In the end, Raymond Tim Kee—buffeted on all sides—chose to jump, as he resigned his post as Port of Spain mayor. However, according to a well-placed source, he was unlikely to be pushed.
Even as Prime Minister Dr Keith Rowley and PNM chairman Franklin Khan called on Tim Kee to step down for his irresponsible comments after the death of Japanese pannist Asami Nagakiya; and although the Mayor was not universally admired within his burgess, Wired868 was informed that the central party would have been unable to move him.
“Out of a possible 15, it would have taken 11 votes to get rid of him,” said the source, who spoke on the condition of anonymity. “Tim Kee had about six or seven votes guaranteed, at least.”
But would the Port of Spain councillors and alderman not have been afraid to vote against the expressed wishes of their party’s leaders?
The source suggested that the Port of Spain city council was probably more unhappy with the party leadership than it was with Tim Kee.
“The comments from the Mayor were bad but, up until Thursday, the situation was still retrievable,” said the source. “But everything spun out of control on the weekend and somehow it seemed like the pressure was going to end up on the council to move a motion to get him out. I don’t think that was ever going to happen…
“Once the situation became a full out emergency, we would have expected help from the party to sort it out. At that stage, we needed the big guns.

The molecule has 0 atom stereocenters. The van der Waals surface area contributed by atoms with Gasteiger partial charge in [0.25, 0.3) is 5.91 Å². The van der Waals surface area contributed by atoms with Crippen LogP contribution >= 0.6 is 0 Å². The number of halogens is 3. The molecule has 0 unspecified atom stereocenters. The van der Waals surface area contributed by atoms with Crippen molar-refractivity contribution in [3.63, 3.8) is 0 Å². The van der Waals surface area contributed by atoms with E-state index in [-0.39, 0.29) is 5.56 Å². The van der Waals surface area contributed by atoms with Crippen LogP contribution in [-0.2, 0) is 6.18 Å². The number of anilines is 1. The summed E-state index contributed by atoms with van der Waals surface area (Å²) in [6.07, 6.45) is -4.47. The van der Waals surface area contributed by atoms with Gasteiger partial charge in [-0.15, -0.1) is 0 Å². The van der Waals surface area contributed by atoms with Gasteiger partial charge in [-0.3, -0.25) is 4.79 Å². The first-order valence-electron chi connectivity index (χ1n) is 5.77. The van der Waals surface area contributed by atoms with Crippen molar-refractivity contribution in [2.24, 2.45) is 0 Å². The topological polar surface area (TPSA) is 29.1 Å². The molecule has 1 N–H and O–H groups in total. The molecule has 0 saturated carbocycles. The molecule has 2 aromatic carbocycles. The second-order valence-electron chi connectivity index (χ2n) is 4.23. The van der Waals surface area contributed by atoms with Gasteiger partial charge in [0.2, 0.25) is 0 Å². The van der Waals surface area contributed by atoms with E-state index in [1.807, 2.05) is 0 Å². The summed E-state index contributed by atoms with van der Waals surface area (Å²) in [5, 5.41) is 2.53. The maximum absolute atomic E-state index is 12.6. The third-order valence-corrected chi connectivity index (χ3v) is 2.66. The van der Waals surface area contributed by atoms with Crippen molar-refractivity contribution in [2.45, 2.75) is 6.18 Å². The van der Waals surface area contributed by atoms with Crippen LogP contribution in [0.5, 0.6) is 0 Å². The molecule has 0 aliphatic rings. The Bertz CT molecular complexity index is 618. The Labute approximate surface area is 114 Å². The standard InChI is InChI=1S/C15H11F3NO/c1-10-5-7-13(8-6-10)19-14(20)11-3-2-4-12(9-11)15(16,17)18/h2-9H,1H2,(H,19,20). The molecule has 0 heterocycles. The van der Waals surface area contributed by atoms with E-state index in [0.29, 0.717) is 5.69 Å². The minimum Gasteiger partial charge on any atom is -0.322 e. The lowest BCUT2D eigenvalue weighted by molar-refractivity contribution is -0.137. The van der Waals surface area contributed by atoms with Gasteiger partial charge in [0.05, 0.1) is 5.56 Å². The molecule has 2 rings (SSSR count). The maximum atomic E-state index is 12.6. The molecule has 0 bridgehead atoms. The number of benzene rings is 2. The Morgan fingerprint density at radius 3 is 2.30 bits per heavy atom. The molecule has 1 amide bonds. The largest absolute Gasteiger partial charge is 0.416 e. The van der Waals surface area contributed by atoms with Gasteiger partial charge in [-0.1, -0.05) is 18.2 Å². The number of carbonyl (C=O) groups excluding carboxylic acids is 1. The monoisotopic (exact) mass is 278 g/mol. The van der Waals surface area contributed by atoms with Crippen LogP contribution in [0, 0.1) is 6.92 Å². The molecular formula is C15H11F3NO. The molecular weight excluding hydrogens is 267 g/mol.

“But nobody said anything. The attorney general and everyone else just left us out there to dry. And what they did say was unhelpful.”
Although Tim Kee promised to leave on Saturday, he was still gauging the support of his council up until Monday, as he mused over an about-turn. But Khan’s public statements were the final straw and he decided to step down.
Intriguingly, Wired868 was told that Tim Kee’s initial apology on Thursday—which attempted to defend his position—and his insincere promise to resign on Saturday were both penned for the then mayor by third parties.
However that allegation could not be confirmed.
Yesterday, Tim Kee was late to his own farewell party by either a couple of minutes or several days, according to one’s point of view.
He spoke for about 45 minutes on his life in the private and public sector and what he perceived to be his successes and struggles. He also singled out several city council projects that he hopes to see continue, which included a two level underground carpark at Adam Smith Square in Woodbrook, the introduction of parking meters and the redevelopment of City Hall.
Then, Tim Kee wished his former colleagues farewell, as they prepared for life under the former deputy mayor Keron Valentine, who, at 31, is now Port of Spain’s youngest ever mayor.
But, according to the source, Valentine might have been one of the reasons why the council preferred to keep Tim Kee.
“There are concerns about Valentine,” said the source, who refused to provide details. “A lot of people have problems with him too. Some people don’t like Tim Kee. But they prefer him to Valentine.”
Valentine will act as mayor for the next 30 days, after which time a mayor will be appointed. He will not automatically assume the position at the end of the period and the PNM can still bring someone else in.
Tim Kee has not given a firm answer as to whether he will continue as treasurer. But there is no suggestion yet that his position within the party is in jeopardy.